Edward William Hales
Serial No. 907
Edward William Hales - Information
Edward was a member of a large family that had lived in Campbelltown. Edward was born in Campbelltown in 1893 to William and Maria Hales. In the early 1900s, the Hales family moved to Bonville on the North Coast of NSW. Here, Edward found work as a labourer. When he was 21, he decided to enlist in the AIF, followed by two of his older brothers, Henry and Thomas. Edward joined up at Liverpool on the 14th of July 1915.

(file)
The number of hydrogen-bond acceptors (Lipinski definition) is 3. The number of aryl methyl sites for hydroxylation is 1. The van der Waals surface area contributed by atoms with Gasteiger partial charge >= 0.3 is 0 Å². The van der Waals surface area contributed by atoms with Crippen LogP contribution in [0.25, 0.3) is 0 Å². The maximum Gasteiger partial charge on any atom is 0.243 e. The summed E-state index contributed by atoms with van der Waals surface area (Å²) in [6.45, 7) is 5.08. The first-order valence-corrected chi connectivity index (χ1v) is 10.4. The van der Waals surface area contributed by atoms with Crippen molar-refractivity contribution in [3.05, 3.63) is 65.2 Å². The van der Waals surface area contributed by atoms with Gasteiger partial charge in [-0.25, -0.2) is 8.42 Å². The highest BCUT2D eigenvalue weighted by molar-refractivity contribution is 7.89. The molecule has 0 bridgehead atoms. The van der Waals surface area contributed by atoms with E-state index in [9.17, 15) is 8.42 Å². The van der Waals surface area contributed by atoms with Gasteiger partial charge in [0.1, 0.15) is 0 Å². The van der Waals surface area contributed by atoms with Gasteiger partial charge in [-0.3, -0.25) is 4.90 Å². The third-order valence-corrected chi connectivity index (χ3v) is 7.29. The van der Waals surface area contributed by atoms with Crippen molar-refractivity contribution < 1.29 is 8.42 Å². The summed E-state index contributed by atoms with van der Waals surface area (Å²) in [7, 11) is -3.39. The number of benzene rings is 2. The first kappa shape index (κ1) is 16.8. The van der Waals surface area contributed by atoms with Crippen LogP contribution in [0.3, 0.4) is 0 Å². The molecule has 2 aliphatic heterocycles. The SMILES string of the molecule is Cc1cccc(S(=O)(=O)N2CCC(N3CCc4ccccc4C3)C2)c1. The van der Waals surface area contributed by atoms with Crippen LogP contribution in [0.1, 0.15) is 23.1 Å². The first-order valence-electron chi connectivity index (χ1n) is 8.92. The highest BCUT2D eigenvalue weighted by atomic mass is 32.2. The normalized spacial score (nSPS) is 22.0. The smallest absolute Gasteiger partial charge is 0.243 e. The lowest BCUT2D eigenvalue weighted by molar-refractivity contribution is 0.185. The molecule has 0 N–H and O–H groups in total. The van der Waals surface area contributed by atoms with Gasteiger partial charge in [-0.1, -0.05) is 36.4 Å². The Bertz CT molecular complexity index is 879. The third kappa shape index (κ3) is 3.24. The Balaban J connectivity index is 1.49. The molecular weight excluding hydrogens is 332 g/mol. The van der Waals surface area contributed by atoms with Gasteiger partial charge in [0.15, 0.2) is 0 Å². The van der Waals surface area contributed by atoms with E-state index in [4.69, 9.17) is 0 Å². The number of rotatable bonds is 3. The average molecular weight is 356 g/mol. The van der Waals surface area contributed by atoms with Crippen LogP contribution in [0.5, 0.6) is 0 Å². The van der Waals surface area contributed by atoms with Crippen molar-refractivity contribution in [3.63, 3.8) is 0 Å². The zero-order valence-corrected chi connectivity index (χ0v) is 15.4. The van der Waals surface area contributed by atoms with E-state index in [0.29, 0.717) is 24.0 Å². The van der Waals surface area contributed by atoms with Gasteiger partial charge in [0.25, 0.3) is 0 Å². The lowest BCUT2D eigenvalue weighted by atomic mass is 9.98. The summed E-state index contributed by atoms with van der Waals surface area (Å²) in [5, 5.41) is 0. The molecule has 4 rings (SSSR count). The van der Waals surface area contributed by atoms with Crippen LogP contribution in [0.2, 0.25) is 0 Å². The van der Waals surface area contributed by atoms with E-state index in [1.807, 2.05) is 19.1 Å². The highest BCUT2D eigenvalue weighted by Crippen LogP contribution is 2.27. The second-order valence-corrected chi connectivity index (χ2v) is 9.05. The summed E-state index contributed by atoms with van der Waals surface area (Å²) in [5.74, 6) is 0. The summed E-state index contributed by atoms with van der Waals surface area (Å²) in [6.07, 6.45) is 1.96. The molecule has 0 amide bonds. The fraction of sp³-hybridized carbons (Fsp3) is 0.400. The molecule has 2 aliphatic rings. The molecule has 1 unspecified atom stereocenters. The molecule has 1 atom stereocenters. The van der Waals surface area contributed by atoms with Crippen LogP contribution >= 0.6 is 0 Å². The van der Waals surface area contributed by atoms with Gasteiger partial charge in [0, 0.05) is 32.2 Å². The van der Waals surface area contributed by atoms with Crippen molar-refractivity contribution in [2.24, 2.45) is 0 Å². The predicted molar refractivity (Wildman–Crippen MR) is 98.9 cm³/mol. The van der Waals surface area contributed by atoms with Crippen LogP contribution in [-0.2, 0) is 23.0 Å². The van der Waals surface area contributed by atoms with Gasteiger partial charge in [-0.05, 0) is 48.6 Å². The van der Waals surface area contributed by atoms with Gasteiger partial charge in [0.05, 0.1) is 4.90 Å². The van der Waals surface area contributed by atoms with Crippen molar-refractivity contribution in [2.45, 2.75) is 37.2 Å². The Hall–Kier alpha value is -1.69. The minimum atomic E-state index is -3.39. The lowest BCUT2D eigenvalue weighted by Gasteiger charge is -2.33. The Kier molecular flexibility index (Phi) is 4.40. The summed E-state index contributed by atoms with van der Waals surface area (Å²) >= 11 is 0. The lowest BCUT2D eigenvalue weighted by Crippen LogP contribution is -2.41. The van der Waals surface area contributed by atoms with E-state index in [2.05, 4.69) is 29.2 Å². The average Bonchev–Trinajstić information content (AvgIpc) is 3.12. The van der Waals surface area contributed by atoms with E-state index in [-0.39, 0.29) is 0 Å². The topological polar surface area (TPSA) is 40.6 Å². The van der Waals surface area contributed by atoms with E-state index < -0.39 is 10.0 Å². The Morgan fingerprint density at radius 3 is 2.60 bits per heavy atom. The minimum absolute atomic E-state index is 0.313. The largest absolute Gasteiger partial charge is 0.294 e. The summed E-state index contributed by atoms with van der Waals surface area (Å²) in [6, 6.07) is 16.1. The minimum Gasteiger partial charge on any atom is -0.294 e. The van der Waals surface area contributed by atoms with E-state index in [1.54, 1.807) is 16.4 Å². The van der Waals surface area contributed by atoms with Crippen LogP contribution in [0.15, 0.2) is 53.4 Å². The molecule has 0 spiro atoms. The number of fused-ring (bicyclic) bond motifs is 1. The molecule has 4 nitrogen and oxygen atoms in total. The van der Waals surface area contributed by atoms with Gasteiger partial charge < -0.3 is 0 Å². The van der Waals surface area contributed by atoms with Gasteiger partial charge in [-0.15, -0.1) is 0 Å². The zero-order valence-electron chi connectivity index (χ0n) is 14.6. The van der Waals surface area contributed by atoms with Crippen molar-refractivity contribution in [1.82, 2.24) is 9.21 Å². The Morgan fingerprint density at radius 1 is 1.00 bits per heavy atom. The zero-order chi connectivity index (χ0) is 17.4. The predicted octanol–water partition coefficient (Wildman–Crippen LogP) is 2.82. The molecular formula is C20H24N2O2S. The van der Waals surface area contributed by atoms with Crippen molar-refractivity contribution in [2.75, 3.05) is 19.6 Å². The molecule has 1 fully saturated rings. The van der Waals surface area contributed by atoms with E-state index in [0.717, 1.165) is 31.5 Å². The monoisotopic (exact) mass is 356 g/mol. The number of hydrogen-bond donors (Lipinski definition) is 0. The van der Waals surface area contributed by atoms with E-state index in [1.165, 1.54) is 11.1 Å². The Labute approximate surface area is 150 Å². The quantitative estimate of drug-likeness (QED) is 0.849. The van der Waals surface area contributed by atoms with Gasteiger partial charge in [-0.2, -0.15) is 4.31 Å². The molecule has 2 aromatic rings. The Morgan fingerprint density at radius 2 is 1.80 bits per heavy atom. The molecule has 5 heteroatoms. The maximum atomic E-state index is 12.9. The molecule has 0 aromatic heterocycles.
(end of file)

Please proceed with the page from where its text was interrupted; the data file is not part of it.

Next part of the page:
During training at the Royal Showground Camp, he was assigned to the 30th Battalion. He was then shipped out from Sydney on the 9th of November 1915 aboard the HMAT Beltana. After receiving further training in Egypt, Edward arrived in France in June 1916. The following month, the 30th Battalion endured bitter fighting at Fromelles. Sadly, so many fell to rapid machine gun fire in No Man’s Land. After this tragic battle, his military career was hampered by military infractions and outbreaks of venereal disease. In November 1916, Edward was absent without leave, and failed to present himself for a military tattoo. In December, he had contracted VD and was shipped to hospital in England. By February 1917, Edward had completed various duties at Parkhouse and Perham Downs Camps. However, while at Perham Downs, he was again charged for being absent without leave, and in May 1917, Edward was back in hospital with a relapse of gonorrhoea. Until Edward recovered, he was attached to the Provost Corps in England. In October, he was shipped back to his unit in France. After returning to the trenches, Edward changed his tune. He was recommended for an award and mentioned in General Douglas Haig’s despatches. He was singled out for his brave actions as a member of a raiding party which entered a section of German trenches. Here, his party came face to face with a German bombing group and began exchanging fire. They fought courageously against the bombers, pushing them back down the trench. Once the Germans started taking casualties, they broke up and fled. After this success, Edward was then wounded in action on the 10th of May 1918. He received a severe gun shot wound to his left foot, and was subsequently invalided to hospital in England. Edward was still receiving treatment when the war ended. He required more treatment when he developed tonsillitis in May 1919, and was later sent back to Australia. Back home, Edward married Lillian Mary Henwood in Newtown in 1930, and started a life together in Macksville.